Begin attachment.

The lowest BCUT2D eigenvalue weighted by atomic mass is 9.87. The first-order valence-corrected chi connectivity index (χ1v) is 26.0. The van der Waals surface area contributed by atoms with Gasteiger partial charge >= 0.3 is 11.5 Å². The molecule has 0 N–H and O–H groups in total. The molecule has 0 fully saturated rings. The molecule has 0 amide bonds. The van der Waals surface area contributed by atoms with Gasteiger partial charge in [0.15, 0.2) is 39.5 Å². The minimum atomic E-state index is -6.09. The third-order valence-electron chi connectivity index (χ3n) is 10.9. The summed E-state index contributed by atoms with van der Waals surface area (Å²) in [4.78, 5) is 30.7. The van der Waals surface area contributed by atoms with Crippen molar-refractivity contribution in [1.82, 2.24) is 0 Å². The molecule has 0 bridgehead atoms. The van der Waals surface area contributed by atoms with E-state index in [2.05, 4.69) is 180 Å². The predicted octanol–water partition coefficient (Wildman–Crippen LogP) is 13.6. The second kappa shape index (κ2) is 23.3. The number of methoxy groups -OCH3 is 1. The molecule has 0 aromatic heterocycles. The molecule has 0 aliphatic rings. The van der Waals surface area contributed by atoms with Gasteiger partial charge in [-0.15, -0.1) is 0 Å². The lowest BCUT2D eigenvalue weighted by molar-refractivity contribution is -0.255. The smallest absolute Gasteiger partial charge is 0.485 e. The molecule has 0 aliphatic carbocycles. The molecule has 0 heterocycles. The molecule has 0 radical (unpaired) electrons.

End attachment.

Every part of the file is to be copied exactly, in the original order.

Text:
The lowest BCUT2D eigenvalue weighted by atomic mass is 9.87. The first-order valence-corrected chi connectivity index (χ1v) is 26.0. The van der Waals surface area contributed by atoms with Gasteiger partial charge >= 0.3 is 11.5 Å². The molecule has 0 N–H and O–H groups in total. The molecule has 0 fully saturated rings. The molecule has 0 amide bonds. The van der Waals surface area contributed by atoms with Gasteiger partial charge in [0.15, 0.2) is 39.5 Å². The minimum atomic E-state index is -6.09. The third-order valence-electron chi connectivity index (χ3n) is 10.9. The summed E-state index contributed by atoms with van der Waals surface area (Å²) in [4.78, 5) is 30.7. The van der Waals surface area contributed by atoms with Crippen molar-refractivity contribution in [1.82, 2.24) is 0 Å². The molecule has 0 bridgehead atoms. The van der Waals surface area contributed by atoms with E-state index in [2.05, 4.69) is 180 Å². The predicted octanol–water partition coefficient (Wildman–Crippen LogP) is 13.6. The second kappa shape index (κ2) is 23.3. The number of methoxy groups -OCH3 is 1. The molecule has 0 aromatic heterocycles. The molecule has 0 aliphatic rings. The van der Waals surface area contributed by atoms with Gasteiger partial charge in [-0.15, -0.1) is 0 Å². The lowest BCUT2D eigenvalue weighted by molar-refractivity contribution is -0.255. The smallest absolute Gasteiger partial charge is 0.485 e. The molecule has 0 aliphatic carbocycles. The molecule has 0 heterocycles. The molecule has 0 radical (unpaired) electrons.